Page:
Monday 21 September 2009

Crashed Rocketship Terrain Board part two

This latest post details the basic board construction. I picked up an off-cut of 18mm fibreboard (Sundeala) 24 inches x 24 inches for a couple of pounds and the wooden battening is scrap or rough wood picked up from a shed repair project free of charge. The battens were first cut then glued and nailed into place (ensure that the nail heads are hammered below the surface of the wood with a nail punch). The corners were further strengthened with 2 inch nails. This is a very strong and very heavy terrain board, the heaviest that I have ever come across! I have joked that you could stand on it, but I haven’t tried!

The upper surface is sound-proofing fibre board that was left over from a project to insulate the garage. The material is soft, easily broken and torn into natural and organic shapes. The sheets are about 8mm thick and have been glued and nailed into place with one inch nails and large headed tacks. The photos show how the layers were firstly added and built-up, again glued and nailed for strength.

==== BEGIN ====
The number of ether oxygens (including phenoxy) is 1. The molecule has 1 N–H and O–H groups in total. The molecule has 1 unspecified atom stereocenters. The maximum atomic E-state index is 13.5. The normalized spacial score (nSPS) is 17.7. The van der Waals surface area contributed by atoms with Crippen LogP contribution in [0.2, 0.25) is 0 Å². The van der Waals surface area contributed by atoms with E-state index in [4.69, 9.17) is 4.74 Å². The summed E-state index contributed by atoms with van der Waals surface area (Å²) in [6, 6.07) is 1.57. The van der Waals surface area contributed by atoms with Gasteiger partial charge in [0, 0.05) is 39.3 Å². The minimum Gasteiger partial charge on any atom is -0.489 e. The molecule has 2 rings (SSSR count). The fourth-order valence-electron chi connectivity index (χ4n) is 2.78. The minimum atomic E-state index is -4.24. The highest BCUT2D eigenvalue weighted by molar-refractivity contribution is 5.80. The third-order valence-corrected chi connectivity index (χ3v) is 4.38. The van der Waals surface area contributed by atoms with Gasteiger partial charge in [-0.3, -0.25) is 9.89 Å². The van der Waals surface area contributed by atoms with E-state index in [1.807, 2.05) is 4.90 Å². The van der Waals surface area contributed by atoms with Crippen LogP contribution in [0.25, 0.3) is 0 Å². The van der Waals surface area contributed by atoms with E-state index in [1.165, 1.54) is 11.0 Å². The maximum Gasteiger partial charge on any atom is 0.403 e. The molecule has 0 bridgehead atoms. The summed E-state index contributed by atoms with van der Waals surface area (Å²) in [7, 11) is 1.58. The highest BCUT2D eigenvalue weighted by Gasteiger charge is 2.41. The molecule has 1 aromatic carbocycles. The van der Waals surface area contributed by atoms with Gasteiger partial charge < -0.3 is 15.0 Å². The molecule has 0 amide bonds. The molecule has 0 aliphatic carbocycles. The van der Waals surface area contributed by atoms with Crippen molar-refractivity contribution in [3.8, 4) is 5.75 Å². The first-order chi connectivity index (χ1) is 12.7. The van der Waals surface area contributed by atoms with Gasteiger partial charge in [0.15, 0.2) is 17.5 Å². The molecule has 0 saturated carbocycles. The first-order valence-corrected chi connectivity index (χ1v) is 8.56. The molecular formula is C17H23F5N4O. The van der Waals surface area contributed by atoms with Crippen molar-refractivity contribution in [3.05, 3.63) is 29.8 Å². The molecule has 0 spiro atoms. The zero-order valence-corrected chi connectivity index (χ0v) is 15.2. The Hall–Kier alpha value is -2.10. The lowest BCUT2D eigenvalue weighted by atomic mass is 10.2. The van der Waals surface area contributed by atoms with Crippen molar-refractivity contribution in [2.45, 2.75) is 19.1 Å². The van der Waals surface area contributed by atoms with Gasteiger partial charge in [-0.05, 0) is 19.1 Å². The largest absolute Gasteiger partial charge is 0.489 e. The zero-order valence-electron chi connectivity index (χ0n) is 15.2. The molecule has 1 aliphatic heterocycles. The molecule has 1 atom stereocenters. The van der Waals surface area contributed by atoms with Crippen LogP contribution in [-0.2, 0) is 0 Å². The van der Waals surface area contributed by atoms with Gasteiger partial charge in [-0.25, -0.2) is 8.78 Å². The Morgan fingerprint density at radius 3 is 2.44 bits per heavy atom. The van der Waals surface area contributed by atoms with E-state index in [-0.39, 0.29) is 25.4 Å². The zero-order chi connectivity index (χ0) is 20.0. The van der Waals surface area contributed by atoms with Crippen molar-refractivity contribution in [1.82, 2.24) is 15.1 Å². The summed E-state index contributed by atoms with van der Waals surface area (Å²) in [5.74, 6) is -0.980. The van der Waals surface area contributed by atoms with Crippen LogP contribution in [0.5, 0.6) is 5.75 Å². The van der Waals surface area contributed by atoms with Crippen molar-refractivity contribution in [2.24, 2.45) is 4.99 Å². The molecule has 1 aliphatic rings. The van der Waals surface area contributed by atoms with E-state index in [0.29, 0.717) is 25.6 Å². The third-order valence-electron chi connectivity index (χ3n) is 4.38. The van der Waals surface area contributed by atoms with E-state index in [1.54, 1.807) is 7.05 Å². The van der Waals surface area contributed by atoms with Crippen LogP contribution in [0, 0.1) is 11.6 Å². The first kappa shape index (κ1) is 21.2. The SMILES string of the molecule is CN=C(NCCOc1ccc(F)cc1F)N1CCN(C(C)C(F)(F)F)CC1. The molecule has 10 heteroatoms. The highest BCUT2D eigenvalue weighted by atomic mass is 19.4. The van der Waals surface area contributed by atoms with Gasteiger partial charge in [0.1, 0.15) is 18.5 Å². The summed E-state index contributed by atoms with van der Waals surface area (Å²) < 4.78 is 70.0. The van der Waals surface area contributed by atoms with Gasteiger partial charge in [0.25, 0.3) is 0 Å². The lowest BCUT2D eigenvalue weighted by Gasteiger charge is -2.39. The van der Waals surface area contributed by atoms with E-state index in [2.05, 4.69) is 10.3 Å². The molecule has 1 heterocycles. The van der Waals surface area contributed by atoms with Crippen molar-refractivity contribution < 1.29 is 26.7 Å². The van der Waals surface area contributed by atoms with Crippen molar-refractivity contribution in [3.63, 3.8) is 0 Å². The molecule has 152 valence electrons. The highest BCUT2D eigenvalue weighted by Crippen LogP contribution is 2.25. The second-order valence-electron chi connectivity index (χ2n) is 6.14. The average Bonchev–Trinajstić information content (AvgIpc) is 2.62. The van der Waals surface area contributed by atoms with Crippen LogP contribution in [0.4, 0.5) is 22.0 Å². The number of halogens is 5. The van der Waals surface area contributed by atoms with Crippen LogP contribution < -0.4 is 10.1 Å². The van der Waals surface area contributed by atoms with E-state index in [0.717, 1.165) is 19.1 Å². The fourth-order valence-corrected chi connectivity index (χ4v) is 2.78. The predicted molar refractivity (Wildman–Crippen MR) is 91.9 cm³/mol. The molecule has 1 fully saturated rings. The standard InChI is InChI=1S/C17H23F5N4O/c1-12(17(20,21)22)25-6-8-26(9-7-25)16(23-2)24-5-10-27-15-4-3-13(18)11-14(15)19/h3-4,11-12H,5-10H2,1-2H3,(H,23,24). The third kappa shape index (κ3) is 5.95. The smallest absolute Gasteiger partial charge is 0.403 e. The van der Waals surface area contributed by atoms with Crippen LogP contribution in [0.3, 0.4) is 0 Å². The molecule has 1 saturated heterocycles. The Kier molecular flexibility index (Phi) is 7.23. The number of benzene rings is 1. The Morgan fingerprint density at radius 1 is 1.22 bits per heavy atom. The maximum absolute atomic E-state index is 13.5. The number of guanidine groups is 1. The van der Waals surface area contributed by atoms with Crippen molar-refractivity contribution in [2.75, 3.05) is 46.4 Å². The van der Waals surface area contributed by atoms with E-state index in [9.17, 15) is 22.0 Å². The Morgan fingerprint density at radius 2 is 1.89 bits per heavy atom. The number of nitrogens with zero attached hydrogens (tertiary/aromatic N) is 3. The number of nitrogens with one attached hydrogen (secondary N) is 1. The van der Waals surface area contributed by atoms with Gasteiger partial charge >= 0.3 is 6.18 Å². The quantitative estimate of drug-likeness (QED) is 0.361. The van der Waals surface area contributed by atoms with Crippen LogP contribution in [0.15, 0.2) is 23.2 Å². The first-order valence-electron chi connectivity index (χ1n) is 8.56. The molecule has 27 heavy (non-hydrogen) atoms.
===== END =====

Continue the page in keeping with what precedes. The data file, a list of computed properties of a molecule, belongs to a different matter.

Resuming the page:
The finished rocketship will be positioned almost centrally but at a slight angle and more layers of fibreboard will be added to build up the terrain and sculpt the contours. (I am particularly pleased with the trough caused by the rocket ploughing into the surface. One point of discussion was firstly how much of a wake the nose would cause and how this would build-up. Secondly and this time a little more anal, would the trough flow like the wake of a ship sailing at sea, or be pushed forward as if punching sand! In the end I choose a wake, which I think, may not be a perfect representation of a crash, but looks right!)

The second and third layers of fibreboard are made up of off-cuts and the first layer was cut into with a snap-off bladed knife so the finished rocketship would snuggle-down and in to the terrain rather than rest on top.

In part three, I will show how the terrain and wake was built up.


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